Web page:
I really like the akko ocean blue switches. Comparing them side by side with some cherry browns, the akkos have a much more noticeable tactile event. It starts right at the top and it makes the switch feel just a little heavier. Stock they were a lot less scratchy too.

The longer stem also changes the bottom out sound to something thakier and in the direction of a panda. But the stem goes all the way in flush instead of sticking up a bit, so I would expect there’d still be some keycap interference with some sets and north facing switches.

They’re definitely not in the very tactile category and have less of a bump than the ergo clears, bobas, or pandas I have on hand. Overall, I would say they’re a much improved brown - a little more tactile, still medium weight and not fatiguing over long typing sessions, less scratchy, and they sound better to me.


Yeah, I’d definitely give the bm98 a go. I mean - at this price you can’t go wrong really and it’s my first time with this layout and I really love it.

I’ve just checked on Ali - the switches and the keycaps and sold separately like you say and the complete board is not that much more so it makes real sense to buy the whole thing. I’m hoping they do other colours soon.


Akko is one of those companies I have such mixed feelings on.

On the one hand, they do stuff like shamelessly copy community designer keysets and not honor agreements with other companies they collab with.

On the other hand, they make some of the most solid budget-to-mid-range prebuilt offerings on the market. For lack of better words, their keebs feel “complete” out of the box - the only thing they might need is minor tuning depending on the switches, but they’re satisfyingly good as-is.

No squeaks or creaks come from the case (hi, Ducky), no glaring corner-cuts (no offense, Skyloong), no garbage caps that immediately beg for replacement (hello, ocean of Amazon keebs), and no unfortunate manufacturing flaws that derp an otherwise solid product (oh hey, sup, Durgod).

I’ve helped a lot of people I know find the right keyboard for them. In only two cases did the keyboard fit with and totally satisfy the person straight out of the box - and yep, both were Akkos.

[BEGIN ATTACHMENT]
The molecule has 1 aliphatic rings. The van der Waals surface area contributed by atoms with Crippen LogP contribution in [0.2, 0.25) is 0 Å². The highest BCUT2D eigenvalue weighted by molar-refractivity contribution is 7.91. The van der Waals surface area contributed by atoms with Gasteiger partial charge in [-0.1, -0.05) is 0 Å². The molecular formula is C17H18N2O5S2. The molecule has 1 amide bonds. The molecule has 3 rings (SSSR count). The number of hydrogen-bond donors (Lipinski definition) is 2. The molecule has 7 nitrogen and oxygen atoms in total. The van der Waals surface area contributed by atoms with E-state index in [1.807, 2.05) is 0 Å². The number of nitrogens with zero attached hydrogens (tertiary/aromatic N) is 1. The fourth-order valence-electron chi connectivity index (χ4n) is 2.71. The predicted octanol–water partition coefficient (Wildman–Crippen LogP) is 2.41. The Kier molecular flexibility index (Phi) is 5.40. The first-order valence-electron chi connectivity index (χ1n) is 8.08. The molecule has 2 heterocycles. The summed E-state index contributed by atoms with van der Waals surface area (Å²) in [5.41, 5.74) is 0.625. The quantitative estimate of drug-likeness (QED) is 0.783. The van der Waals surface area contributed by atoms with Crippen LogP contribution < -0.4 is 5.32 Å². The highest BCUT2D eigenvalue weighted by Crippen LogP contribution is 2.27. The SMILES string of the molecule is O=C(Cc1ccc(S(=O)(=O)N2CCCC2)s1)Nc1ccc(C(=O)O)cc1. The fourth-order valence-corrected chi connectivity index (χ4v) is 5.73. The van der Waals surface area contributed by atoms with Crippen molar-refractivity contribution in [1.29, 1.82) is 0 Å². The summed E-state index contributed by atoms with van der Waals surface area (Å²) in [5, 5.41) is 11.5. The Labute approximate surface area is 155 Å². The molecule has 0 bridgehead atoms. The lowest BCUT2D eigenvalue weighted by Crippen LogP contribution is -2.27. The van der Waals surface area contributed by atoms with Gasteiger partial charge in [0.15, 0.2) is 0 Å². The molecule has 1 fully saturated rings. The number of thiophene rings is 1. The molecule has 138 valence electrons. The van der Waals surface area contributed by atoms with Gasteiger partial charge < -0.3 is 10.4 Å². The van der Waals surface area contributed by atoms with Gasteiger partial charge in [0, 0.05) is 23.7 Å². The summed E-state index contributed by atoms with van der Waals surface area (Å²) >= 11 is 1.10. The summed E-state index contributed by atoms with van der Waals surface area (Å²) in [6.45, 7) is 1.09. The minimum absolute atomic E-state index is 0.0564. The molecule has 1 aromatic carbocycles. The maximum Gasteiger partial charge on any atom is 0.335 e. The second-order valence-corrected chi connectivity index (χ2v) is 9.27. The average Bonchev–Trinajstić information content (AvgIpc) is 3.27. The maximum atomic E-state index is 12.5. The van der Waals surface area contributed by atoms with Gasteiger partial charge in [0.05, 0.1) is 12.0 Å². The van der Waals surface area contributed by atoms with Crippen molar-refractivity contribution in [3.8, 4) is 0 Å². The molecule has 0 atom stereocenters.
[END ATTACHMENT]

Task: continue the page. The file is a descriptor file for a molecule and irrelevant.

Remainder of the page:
My sister has a full-size pink one with the cherry-blossom themed caps and loves it. The only mod is a squishy cat-paw cap on one of the nav keys.

A social worker friend of mine went for their wireless 65% - she loves it, too. The colorway is ripped from GMK Muted, but the caps themselves are good quality dye-sub PBT. Not like the iffy, warped, inconsistent junky caps you can get for $15 - consistent, solid, satisfying caps that don’t need replacing.

The boards themselves are most comparable to Ducky’s in my eyes (and there might be some degree of copying going on, who knows) - but side-by-side I’d pick the Akko pretty much every time, even if I like Ducky as a company a lot more. Akko’s cases are more solid, and IMO less “over-designed” at this point - just simple shapes that feel well-made.

I’d like to see some of their ostensibly more scrupulous competition take some cues from them when it comes to priorities and design choices - right now, they’re still the brand I recommend to those who just want to buy a nice keyboard and be done with it (and whose budget excludes things like Topre).


took pictures of the leopold fc980m internals:


i don’t think the Leopold and Akko can be swapped into each other.

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Great job with the write-up! It is nice to see the Gateron Hotswap sockets in the wild. Considering them using on a future project. After using them are there any issues that you foresee with them vs Kailh sockets?